But in truth, the real changes when it comes to raising kids are happening among dads, not moms. As the guys here at the Cambridge show, a new generation of men is challenging stereotypes, warping gender roles, and morphing into a group of Superdads. (Capes not included.) They’re staying home full-time. They’re working from their houses, or shifting their schedules to be there for bathtime. Every night. They’re strapping on the baby carriers with pride, grabbing their messenger diaper bags, and hitting the pavement—or gymnastics class. They’re spending mornings with their kids in coffee shops or at Whole Foods, and lining up to pick them up from school. They’re talking about the challenges of breastfeeding … with their friends.
This new dad dynamic is hard to miss. This fall, Guys With Kids, a new NBC sitcom about child-rearing dads, joined Up All Night, a comedy starring Will Arnett as a lawyer-turned-stay-at-home dad. This year, Jimmy Rollins took advantage of the new MLB “paternity-leave list” rule and took time off for the birth of his child. Bubba Watson, fresh off a 2012 Masters win, tossed out this tweet about why he was skipping the next big tournament to spend time with his newly adopted son: “The Players is one of the best weeks of the year but bonding with my son and wife is what it is all about right now #familytime.”
“There’s no question that I’ve seen more consistent involvement from fathers,” Berger says. “Whenever I have other pediatricians come in and observe, they’re always struck by how many fathers come to appointments.”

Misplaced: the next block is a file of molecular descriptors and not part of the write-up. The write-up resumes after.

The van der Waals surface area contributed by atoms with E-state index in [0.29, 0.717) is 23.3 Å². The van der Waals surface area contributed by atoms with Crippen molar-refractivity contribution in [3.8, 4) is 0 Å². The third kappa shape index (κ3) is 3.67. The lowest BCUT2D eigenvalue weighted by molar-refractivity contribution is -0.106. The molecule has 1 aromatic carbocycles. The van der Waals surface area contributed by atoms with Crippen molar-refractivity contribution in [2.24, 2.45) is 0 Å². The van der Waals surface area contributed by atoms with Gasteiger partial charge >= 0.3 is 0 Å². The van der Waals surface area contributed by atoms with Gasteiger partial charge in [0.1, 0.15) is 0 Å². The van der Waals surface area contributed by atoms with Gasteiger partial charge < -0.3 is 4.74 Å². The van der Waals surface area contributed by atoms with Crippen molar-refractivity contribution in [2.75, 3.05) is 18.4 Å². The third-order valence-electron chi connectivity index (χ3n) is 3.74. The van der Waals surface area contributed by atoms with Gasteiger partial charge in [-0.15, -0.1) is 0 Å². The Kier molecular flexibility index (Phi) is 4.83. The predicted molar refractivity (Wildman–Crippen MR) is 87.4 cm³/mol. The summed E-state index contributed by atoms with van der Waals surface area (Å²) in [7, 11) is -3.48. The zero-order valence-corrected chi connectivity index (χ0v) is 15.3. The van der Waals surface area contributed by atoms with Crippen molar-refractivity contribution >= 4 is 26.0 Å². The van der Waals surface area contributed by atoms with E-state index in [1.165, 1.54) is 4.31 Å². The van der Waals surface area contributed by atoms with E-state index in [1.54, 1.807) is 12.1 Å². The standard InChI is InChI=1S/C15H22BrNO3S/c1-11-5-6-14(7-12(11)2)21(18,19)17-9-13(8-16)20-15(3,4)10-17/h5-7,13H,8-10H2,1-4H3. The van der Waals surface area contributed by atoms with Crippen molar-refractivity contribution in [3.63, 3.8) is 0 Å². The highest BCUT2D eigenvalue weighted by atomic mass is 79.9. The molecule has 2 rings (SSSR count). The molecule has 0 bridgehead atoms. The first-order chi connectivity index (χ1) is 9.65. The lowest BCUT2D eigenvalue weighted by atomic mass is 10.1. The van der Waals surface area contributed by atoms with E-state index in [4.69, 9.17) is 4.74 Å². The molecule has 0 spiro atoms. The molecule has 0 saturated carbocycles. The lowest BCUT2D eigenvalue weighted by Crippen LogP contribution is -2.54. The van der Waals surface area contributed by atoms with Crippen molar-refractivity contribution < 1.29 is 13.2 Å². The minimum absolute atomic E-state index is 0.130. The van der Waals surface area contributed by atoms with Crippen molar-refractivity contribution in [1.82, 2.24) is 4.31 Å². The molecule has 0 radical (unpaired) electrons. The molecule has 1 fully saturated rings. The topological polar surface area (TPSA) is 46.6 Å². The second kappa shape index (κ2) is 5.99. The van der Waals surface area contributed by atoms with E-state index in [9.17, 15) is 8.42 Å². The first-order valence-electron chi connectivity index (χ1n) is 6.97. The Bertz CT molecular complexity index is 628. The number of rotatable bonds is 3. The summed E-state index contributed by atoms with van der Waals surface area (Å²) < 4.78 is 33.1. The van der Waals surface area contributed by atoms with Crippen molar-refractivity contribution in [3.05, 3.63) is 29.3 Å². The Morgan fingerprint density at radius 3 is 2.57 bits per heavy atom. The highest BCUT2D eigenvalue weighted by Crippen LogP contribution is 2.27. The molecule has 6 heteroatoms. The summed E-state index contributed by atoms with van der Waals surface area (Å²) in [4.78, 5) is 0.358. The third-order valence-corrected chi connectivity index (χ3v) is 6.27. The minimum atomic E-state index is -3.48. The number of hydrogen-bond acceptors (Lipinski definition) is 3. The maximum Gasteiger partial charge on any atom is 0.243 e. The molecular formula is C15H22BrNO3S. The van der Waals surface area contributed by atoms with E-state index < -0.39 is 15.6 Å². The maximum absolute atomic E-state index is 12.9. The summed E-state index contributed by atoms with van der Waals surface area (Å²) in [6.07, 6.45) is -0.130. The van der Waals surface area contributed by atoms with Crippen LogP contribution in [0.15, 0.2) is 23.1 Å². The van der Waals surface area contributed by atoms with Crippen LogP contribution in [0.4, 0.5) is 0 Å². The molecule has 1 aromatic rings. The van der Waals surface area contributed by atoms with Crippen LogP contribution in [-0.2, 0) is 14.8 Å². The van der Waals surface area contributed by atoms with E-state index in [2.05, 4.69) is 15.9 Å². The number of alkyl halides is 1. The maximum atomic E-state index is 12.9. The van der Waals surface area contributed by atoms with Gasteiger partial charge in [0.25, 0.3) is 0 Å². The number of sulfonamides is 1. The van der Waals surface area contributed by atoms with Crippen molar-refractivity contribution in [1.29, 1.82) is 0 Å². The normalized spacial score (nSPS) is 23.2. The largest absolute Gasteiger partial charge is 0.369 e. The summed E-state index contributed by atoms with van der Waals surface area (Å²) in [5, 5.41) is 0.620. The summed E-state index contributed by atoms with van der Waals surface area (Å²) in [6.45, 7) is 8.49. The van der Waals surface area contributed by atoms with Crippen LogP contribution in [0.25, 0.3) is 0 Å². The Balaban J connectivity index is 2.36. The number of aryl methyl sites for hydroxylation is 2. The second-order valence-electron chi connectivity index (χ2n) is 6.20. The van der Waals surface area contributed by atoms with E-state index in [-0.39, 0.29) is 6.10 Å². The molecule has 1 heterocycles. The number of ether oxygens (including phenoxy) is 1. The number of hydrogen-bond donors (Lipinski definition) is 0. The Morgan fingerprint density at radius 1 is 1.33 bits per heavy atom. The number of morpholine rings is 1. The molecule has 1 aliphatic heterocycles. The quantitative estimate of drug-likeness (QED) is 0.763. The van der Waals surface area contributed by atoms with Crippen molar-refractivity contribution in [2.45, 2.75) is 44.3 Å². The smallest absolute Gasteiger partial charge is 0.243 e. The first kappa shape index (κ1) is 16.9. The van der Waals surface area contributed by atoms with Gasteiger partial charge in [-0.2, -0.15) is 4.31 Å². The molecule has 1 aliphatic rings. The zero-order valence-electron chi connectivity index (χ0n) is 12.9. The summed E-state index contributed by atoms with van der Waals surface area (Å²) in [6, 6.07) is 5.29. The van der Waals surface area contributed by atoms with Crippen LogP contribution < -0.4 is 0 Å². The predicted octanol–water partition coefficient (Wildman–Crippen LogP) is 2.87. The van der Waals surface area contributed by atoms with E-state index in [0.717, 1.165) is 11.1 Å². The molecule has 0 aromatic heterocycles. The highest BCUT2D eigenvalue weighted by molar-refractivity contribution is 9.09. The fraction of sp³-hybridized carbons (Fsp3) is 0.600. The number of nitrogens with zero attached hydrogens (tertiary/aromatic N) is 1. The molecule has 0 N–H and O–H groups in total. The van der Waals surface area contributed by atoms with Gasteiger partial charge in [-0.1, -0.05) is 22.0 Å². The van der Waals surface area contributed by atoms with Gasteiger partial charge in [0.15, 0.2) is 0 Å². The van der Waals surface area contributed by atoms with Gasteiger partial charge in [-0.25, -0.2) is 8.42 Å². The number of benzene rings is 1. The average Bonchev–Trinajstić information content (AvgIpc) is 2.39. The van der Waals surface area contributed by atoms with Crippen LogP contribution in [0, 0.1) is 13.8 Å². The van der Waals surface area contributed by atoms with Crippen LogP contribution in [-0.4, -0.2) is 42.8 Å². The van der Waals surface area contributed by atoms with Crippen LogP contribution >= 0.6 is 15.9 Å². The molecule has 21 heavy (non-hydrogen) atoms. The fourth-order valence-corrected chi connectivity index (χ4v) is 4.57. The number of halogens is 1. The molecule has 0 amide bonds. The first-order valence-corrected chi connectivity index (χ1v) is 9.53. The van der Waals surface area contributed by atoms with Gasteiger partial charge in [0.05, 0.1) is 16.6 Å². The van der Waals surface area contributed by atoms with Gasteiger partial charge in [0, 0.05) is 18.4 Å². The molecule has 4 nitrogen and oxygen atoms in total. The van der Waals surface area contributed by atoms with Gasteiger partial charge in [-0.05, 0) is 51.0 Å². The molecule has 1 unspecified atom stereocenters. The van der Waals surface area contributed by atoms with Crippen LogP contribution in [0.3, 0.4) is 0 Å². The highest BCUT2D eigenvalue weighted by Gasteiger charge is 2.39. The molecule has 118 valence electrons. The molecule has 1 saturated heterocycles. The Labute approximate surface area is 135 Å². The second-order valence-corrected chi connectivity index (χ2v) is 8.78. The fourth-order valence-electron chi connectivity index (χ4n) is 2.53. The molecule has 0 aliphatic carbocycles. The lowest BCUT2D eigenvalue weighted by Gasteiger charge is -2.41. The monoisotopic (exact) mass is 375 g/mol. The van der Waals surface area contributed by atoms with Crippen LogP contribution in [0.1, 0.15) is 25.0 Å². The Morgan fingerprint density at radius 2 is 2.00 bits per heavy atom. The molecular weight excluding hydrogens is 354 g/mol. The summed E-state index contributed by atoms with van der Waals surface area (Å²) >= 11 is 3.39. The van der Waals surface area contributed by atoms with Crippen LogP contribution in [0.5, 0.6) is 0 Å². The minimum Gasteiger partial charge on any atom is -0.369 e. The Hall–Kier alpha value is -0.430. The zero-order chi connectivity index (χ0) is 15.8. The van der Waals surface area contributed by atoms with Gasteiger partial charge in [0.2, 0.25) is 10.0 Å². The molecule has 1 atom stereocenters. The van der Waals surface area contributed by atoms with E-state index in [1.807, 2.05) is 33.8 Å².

Which is not to say these men are just filling in when their wives aren’t around. Even as they take on more of the responsibilities and roles traditionally handled by women, these Gen X and Gen Y Philly dads—raised in an era of second- and third-wave feminism—are doing it their own way, and essentially turning baby-raising into a guy thing. And a generation of kids might just be better off for it.
Among men with working wives, 32 percent were the regular source of child-care in 2010, according to the U.S. Census Bureau. That’s up from 26 percent in 2002. Money plays a huge role in this shift: The economy tanked, and men lost jobs. But many women also have higher incomes and more promising career paths than their husbands. So when a couple decides to start a family, everyone throws the cards on the table: Do we want to outsource child-care? Who has more leeway with work? Who has a higher salary? Decisions are based on logic, not chromosomes. And in turn, the at-home responsibility is increasingly being dealt to the dudes.
Center City couple Alice Cathcart and Andrew Reback are a prime example of how the child-rearing decision now gets made. Alice has a lucrative sales job that keeps her on the road a few days a week, so Andrew is the point person for 16-month-old Beatrice’s daily caretaking. Andrew, who’s in technology, works on his own start-up from home and spends the rest of his time getting Beatrice to and from daycare, as well as hitting up their favorite restaurants, going to the playground, and hanging out at the pool in the summer.